Born in North Bergen County, New Jersey, Jonathan Lustgarten had many interests. He loved sports, animals, the outdoors, geology, paleontology, and computers. He grew up wanting to become a veterinarian and as a child even did research on endangered species.
In high school, Jonathan was fascinated by biology and computers, and was first exposed to biomedical informatics. An advisor suggested that he consider Carnegie Mellon University (CMU), where he could continue studying biology and computers. At CMU, Jonathan majored in computational biology and minored in bio-organic chemistry, preparing himself for veterinary school.
In contemplating his post-college plans, Jonathan explored applying to veterinary schools. He found that the acceptance rate of undergrads was only about 2%. He also found that applicants to vet school with a master’s or a PhD had more than a 30% acceptance rate.
Based on his interest in informatics and to increase chances of getting into veterinary school, Jonathan decided to get a master’s in bioinformatics at the University of Pittsburgh, followed by a PhD in biomedical informatics. Jonathan’s desire for further education in biomedical informatics was driven by his deep interest in data and by the interdisciplinary nature of biomedical informatics.
“I realized that biomedical informatics was a giant sandbox; it was all these different areas coming together. That is something I love.”
While at Pitt, Jonathan came to realize the breadth of biomedical informatics. He was focused on machine learning, artificial intelligence, the application of biomedical data, and informatics extraction. His thesis involved working with a professor on ALS research, developing an algorithm to predict ALS in the same family. This algorithm enabled predicting ALS, in some instances, earlier than clinical science.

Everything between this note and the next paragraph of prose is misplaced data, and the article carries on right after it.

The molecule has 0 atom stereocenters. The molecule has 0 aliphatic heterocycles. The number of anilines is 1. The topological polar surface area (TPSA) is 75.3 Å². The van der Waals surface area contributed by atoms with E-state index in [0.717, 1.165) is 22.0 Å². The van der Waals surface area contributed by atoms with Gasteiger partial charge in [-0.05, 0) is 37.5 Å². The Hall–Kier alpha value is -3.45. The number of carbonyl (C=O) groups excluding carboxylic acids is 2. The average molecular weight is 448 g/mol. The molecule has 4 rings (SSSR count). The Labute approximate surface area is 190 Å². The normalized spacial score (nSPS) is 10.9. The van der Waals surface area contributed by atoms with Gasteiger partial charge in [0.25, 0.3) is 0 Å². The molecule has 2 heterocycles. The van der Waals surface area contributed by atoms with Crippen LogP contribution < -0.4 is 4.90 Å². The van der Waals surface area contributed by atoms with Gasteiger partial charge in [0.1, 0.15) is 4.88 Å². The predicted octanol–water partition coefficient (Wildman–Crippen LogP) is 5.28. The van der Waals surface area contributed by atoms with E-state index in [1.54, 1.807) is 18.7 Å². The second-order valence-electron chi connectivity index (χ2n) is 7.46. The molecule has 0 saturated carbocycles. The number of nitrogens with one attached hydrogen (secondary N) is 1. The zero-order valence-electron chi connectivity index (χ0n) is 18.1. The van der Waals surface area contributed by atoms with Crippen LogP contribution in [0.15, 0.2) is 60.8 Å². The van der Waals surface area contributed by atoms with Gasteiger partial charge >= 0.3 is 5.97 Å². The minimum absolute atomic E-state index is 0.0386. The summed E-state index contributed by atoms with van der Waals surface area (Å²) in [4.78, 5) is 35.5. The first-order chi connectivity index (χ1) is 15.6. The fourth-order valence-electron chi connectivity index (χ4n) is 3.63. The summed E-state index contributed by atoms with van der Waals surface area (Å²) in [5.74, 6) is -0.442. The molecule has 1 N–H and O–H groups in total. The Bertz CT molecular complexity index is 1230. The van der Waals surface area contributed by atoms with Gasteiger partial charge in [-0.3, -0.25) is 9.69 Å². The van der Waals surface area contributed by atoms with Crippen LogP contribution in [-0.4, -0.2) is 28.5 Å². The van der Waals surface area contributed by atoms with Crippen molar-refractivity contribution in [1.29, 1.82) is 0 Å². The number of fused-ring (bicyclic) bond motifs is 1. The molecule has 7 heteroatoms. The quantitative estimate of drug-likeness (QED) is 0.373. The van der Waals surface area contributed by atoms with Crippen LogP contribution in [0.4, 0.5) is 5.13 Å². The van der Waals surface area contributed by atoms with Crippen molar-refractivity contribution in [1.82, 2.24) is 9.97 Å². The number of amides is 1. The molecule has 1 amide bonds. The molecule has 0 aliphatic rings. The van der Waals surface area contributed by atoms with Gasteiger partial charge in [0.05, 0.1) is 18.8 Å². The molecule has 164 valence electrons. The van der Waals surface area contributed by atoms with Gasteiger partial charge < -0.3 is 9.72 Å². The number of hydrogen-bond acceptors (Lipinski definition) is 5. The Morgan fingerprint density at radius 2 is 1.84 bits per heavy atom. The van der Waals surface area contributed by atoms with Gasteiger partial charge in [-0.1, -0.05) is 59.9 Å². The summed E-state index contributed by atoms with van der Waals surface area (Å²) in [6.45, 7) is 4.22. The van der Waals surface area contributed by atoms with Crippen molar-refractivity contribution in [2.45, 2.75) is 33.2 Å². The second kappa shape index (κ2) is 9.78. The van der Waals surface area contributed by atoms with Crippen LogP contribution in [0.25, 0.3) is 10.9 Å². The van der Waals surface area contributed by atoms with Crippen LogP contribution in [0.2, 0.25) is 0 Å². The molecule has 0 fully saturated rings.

Upon completing his PhD, Jonathan applied to veterinary school. Ironically, based on his PhD and expertise in biomedical informatics, he had offers to teach at multiple veterinary schools, including some that didn’t accept him as a student. He was firm in not wanting to teach at a vet school, but wanting to become a vet. He was ultimately accepted to veterinary school at the University of Pennsylvania.
Beginning veterinary school with a master’s and PhD in bioinformatics provided Jonathan with a unique perspective. He was attuned to the massive amount of data being generated, but not being analyzed or used. Jonathan was excited about being able to access data in veterinary medicine, derive value from this data, provide better care for animals, and improve the operations of veterinary hospitals.
“As I went through [veterinary school] I started realizing that the massive wealth of data that veterinary medicine was generating really had no one to work on it.”
Upon completing veterinary school, Jonathan worked as a practicing vet, which he has continued to do on a part-time basis. He also worked as director of veterinary informatics for a group of pet hospitals, and is current senior biomedical informatics specialist at VCA, which is owned by Mars Pet Health. Mars owns about 10% of all veterinary hospitals in the US, and created this informatics job specifically for Jonathan.
VCA’s goal is to empower Jonathan to improve the organization’s electronic medical record and use data to make veterinarians more efficient, reduce vets’ workload, and conduct research.
“We’re crafting a new vision for what the electronic medical record can be. . . . Ideally, everything I’m doing will affect the clinician.”
An example of the power of an integrated electronic medical record occurred when some dogs appeared to become sick after consuming contaminated dog treats made by a company in China. Using this information, it was possible to go back to dog owners to ask, "What treats are you feeding your dog?" This quickly confirmed that the treats were to blame. Vets could then treat these dogs and could warn other pet owners not to feed their dogs these contaminated treats. Using the electronic system, Jonathan conducted data mining to look across VCA to see dogs that appeared to have been diagnosed with a specific syndrome.
As the amount of data continues to grow, Jonathan feels the need will grow in veterinary medicine for more people with informatics tools and expertise. He encouraged those interested in informatics to not shy away from the veterinary world, but to look for organizations that are open to the idea of using informatics.